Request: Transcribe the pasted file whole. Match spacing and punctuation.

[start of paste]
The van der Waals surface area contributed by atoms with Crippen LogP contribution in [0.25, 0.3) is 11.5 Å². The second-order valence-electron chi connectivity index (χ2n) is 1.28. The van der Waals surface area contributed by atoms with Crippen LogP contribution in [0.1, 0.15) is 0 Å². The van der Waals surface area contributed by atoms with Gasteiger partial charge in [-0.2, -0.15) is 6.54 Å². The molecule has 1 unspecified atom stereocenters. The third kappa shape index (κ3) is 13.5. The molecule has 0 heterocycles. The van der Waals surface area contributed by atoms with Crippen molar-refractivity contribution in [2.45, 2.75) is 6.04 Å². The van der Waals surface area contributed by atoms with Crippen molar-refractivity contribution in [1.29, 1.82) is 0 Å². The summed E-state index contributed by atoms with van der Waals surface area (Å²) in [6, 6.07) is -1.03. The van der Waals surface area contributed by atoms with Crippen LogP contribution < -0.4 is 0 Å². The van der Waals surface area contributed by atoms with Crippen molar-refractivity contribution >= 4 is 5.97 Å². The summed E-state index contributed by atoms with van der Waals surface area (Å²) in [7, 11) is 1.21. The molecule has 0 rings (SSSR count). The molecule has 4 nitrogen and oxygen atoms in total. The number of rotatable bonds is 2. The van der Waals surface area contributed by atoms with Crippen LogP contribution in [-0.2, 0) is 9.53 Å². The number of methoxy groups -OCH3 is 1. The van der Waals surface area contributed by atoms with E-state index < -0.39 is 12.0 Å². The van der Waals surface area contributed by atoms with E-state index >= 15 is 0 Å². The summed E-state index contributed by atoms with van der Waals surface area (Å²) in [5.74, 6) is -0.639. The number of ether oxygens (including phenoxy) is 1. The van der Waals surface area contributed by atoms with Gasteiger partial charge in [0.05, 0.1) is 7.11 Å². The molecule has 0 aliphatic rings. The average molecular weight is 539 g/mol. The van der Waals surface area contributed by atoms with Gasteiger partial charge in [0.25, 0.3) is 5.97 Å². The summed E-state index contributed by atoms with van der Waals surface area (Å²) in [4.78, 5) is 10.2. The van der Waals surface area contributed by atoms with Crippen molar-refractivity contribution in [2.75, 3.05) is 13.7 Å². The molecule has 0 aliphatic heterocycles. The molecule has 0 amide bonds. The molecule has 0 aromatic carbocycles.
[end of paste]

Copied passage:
The van der Waals surface area contributed by atoms with Crippen LogP contribution in [0.25, 0.3) is 11.5 Å². The second-order valence-electron chi connectivity index (χ2n) is 1.28. The van der Waals surface area contributed by atoms with Crippen LogP contribution in [0.1, 0.15) is 0 Å². The van der Waals surface area contributed by atoms with Gasteiger partial charge in [-0.2, -0.15) is 6.54 Å². The molecule has 1 unspecified atom stereocenters. The third kappa shape index (κ3) is 13.5. The molecule has 0 heterocycles. The van der Waals surface area contributed by atoms with Crippen molar-refractivity contribution in [2.45, 2.75) is 6.04 Å². The van der Waals surface area contributed by atoms with Crippen molar-refractivity contribution in [1.29, 1.82) is 0 Å². The summed E-state index contributed by atoms with van der Waals surface area (Å²) in [6, 6.07) is -1.03. The van der Waals surface area contributed by atoms with Crippen LogP contribution < -0.4 is 0 Å². The van der Waals surface area contributed by atoms with Crippen molar-refractivity contribution >= 4 is 5.97 Å². The summed E-state index contributed by atoms with van der Waals surface area (Å²) in [7, 11) is 1.21. The molecule has 0 rings (SSSR count). The molecule has 4 nitrogen and oxygen atoms in total. The number of rotatable bonds is 2. The van der Waals surface area contributed by atoms with Crippen LogP contribution in [-0.2, 0) is 9.53 Å². The number of methoxy groups -OCH3 is 1. The van der Waals surface area contributed by atoms with E-state index < -0.39 is 12.0 Å². The van der Waals surface area contributed by atoms with E-state index >= 15 is 0 Å². The summed E-state index contributed by atoms with van der Waals surface area (Å²) in [5.74, 6) is -0.639. The number of ether oxygens (including phenoxy) is 1. The van der Waals surface area contributed by atoms with Gasteiger partial charge in [0.05, 0.1) is 7.11 Å². The molecule has 0 aliphatic rings. The average molecular weight is 539 g/mol. The van der Waals surface area contributed by atoms with Gasteiger partial charge in [0.25, 0.3) is 5.97 Å². The summed E-state index contributed by atoms with van der Waals surface area (Å²) in [4.78, 5) is 10.2. The van der Waals surface area contributed by atoms with Crippen molar-refractivity contribution in [2.75, 3.05) is 13.7 Å². The molecule has 0 aliphatic heterocycles. The molecule has 0 amide bonds. The molecule has 0 aromatic carbocycles.